Chef Aoki oversees the sushi bar and kitchen. His is a traditional culinary style with modern undertones to his creations. It is no surprise that Chef Aoki has a loyal following, given that he insists on the best produce sourced directly from Tsukiji Market and other artisanal suppliers across Japan. A chat with the floor manager revealed that the omakase menu may vary every two days, depending on what ingredients are available.
Photos by Chong Yap of Make Your Calories Count
Established more than a decade ago, Aoki Restaurant is the brainchild of Chef Kunio Aoki and the Les Amis Group. With a humble seating for 46, Aoki shares the Les Amis philosophy of offering fine dining experience in Japanese haute cuisine. Due to limited seating capacity for lunch, reservations are highly recommended. Omasake sessions are at 12pm and 1.30pm.
At Aoki, lunch bento sets start from S$33/++, and the list of offering goes up to S$80/++. Being a huge fan of Japanese cuisine and in the mood for decadence, we decided to go for the omakase offering at S$115/++ per person.
Let the omasake experience begin!
The beautiful and homogeneous marbling of the otoro speaks for itself, almost, as it was literally melt-in-your-mouth and one could only crave for more. With other sashimi such as scallop and whelk to go along, this course surely set a high standard for the remaining dishes to be served.
Like any other fine dining Japanese restaurants, the wasabi was freshly grated and you could even see the fibre and pulp that stuck out in odd edges. It was so good that I had to taste it on its own and would love to buy a jar of it!
One of my greatest fears and concerns when it comes to broths with clams is the clarity. The miso based broth was clearly defined and the subtle taste allowed the succulent clams to stand out.
With Chef Aoki's omakase spread, expect to have a taste of his different cooking techniques as he showcased his grilling skills. There is no better choice of cut than to use the delicate fish collar and while the surface of the fish skin carried a delightful layer of crispness, the white flesh underneath was brimming with moisture. The sea salt added reminded diners the freshness of the sea catch which certainly made all the difference in concentrating the moisture to the flesh.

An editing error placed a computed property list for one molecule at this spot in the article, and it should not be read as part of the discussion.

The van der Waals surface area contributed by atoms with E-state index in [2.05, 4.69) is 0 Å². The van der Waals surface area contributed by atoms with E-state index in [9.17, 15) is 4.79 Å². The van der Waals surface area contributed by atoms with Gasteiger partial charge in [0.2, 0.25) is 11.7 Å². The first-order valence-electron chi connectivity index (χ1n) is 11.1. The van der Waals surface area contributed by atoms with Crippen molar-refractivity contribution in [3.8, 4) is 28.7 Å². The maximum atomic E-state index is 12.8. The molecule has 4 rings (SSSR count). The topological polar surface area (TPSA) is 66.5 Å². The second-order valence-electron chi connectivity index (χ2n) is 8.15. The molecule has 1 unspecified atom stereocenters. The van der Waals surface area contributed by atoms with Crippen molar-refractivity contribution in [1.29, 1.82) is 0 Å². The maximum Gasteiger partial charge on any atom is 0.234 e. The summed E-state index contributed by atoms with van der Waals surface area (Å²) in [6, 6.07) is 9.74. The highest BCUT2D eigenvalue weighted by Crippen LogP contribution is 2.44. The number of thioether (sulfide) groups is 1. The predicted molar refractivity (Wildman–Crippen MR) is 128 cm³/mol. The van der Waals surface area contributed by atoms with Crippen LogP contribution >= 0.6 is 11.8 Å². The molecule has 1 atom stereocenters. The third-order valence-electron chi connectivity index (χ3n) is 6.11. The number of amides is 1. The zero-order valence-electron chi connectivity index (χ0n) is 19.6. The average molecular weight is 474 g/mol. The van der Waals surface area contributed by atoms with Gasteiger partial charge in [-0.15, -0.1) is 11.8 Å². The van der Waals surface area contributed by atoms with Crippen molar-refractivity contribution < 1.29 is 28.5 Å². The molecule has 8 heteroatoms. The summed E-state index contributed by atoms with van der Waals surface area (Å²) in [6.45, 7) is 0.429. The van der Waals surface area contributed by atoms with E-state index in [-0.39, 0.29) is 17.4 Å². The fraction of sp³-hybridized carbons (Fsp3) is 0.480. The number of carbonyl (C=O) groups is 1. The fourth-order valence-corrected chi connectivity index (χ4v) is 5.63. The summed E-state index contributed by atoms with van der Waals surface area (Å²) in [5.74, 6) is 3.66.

Elegantly presented in a carrying basket, the Kyoto Green Pepper Tempura was something which we did not quite expect to be served. While my tempura went pleasantly well where the light crisp batter flaunted, my lady's green pepper was scorchingly spicy. We were later informed that out of every 10 Kyoto Green Peppers, there is a possibility that one would be extremely fiery in its heat level and coincidentally, we experienced it.
While the tempura was good, I was not impressed with the inconsistency in the ingredients at the fine-dining level. Given that such surprises had happened previously with other diners, should the chef not consider replacing his tempura dish?
When the serving lady knocked on the door and entered the room, this visually aesthetic plate of sushi already won us over and we could not wait to tuck in! With each nigiri sushi neatly wrapped, we actually tried to remove the topping by flicking with our chopsticks to no avail. This only goes on to exemplify the skills of Chef Aoki in preparing his nigiri.
This was one of the finest tamagos I have tried. Instead of folding it by layers, it actually tasted like cake with absolute smoothness in the filling. The surfaces of the omelette had a slightly golden brown colour which contrasted the bright yellow omelette on the inside.
We were each served a dessert platter of three tasting portions, milk tea ice cream, melon mousse and plum wine jelly. While we thought that the creamy and rich milk tea ice cream was the best dessert of the trio, the refreshing melon mousse was surprisingly good too with a rather mashy like texture. Our only complaint was that the milk tea ice cream was served slightly melted but that could easily be pardoned with the plum wine jelly which cleansed our palate after a lovely omakase meal.
There are a total of four private rooms with three being slightly larger in size and can sit up to four guests while there is also a sushi bar where diners can catch their chef in action!
When we asked about a particular course, they were also more than pleased to share some insights. Overall, it was one of those days which I wanted a quality Japanese meal and privacy with my other half; both boxes were ticked and left me satisfied. While lunch certainly did not come cheap at about S$150 nett per person, it was indeed value for money and it is not often that we say we will return but on this occasion, it is surely a tick for us.